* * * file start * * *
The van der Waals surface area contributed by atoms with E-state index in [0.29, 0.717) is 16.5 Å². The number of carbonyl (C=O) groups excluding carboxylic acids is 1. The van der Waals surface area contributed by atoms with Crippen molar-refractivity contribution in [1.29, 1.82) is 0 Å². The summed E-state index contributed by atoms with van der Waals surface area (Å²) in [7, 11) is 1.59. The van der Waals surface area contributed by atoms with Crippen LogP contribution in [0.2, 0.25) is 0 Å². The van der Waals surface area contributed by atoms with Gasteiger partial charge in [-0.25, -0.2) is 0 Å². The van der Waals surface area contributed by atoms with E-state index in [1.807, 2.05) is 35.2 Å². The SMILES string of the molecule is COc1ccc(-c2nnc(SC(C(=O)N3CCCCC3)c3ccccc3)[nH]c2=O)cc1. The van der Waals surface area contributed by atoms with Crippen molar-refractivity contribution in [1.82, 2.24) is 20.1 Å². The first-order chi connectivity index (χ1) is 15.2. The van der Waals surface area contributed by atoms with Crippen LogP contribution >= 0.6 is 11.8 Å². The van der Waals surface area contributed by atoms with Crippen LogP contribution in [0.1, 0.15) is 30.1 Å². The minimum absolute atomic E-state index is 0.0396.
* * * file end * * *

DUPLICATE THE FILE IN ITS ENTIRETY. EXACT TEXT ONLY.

The van der Waals surface area contributed by atoms with E-state index in [0.29, 0.717) is 16.5 Å². The number of carbonyl (C=O) groups excluding carboxylic acids is 1. The van der Waals surface area contributed by atoms with Crippen molar-refractivity contribution in [1.29, 1.82) is 0 Å². The summed E-state index contributed by atoms with van der Waals surface area (Å²) in [7, 11) is 1.59. The van der Waals surface area contributed by atoms with Crippen LogP contribution in [0.2, 0.25) is 0 Å². The van der Waals surface area contributed by atoms with Gasteiger partial charge in [-0.25, -0.2) is 0 Å². The van der Waals surface area contributed by atoms with E-state index in [1.807, 2.05) is 35.2 Å². The SMILES string of the molecule is COc1ccc(-c2nnc(SC(C(=O)N3CCCCC3)c3ccccc3)[nH]c2=O)cc1. The van der Waals surface area contributed by atoms with Crippen molar-refractivity contribution in [1.82, 2.24) is 20.1 Å². The first-order chi connectivity index (χ1) is 15.2. The van der Waals surface area contributed by atoms with Crippen LogP contribution >= 0.6 is 11.8 Å². The van der Waals surface area contributed by atoms with Crippen LogP contribution in [0.1, 0.15) is 30.1 Å². The minimum absolute atomic E-state index is 0.0396.